Types of fuel used


  • Most commercial smoking operations have been using sawdust, which is easier to utilize and gives a greater volume of smoke.
  • Hard woods have been reported to be the best for smoking e.g.  sawdust of hickory, maple, oak , cherry and pecan
  • However, liquid smoke has been produced satisfactorily from both hard and softwood with excellent results.

Liquid smoke

  • Several liquid smoke preparations are available in developed countries.
  • The liquid smoke is prepared from hard wood.
  • The tarry droplets/polycyclic hydrocarbons are removed by filtration.
  • Final product is composed of primarily of the vapour phase containing mainly phenols, organic acids, alcohols and carbonyl compounds.
  • They do not contain polycyclic hydrocarbons especially benzapyrene a carcinogenic substance, which is removed during production of liquid smoke.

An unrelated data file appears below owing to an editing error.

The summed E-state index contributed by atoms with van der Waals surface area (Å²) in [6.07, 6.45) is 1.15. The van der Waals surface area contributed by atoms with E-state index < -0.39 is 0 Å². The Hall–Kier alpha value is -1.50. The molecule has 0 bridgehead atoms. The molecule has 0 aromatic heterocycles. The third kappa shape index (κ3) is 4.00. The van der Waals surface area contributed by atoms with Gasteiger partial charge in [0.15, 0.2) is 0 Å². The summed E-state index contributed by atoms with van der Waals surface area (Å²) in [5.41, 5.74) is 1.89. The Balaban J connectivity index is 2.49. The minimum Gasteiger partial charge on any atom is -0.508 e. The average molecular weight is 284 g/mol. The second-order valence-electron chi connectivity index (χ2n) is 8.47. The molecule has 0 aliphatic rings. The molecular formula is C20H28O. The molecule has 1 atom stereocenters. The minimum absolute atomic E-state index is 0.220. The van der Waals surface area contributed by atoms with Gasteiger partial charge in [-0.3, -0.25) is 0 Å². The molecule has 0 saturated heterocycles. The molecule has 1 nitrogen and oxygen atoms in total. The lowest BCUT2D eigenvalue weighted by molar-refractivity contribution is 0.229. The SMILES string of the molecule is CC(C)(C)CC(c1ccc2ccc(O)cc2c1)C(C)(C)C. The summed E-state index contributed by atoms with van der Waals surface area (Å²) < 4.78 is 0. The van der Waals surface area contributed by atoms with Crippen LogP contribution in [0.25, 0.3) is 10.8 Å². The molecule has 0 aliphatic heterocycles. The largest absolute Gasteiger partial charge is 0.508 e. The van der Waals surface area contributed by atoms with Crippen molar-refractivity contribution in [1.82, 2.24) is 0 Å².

• Liquid smoke has several advantages.
  • It has a little or no preservation effect although it contributes to the flavour.

Application of liquid smoke

  • It is generally spread on the product just before cooking.
  • Smoke solutions are diluted with water or frequently with vinegar or citric acid.

Composition of liquid smoke

  • 20 – 30 parts of liquid smoke
  • 5 parts citric acid or vinegar
  • 65 - 70 parts of water
  • Citric acid or vinegar is used to enhance the skin formation on skinless frankfurters.
  • Acid is commonly added to reduce the cost.
  • Liquid smoke makes it easier to keep the equipment clean.
  • Cooking after spraying with liquid smoke preparation is essential to give good smoke colour formation.
Last modified: Sunday, 10 April 2011, 2:06 AM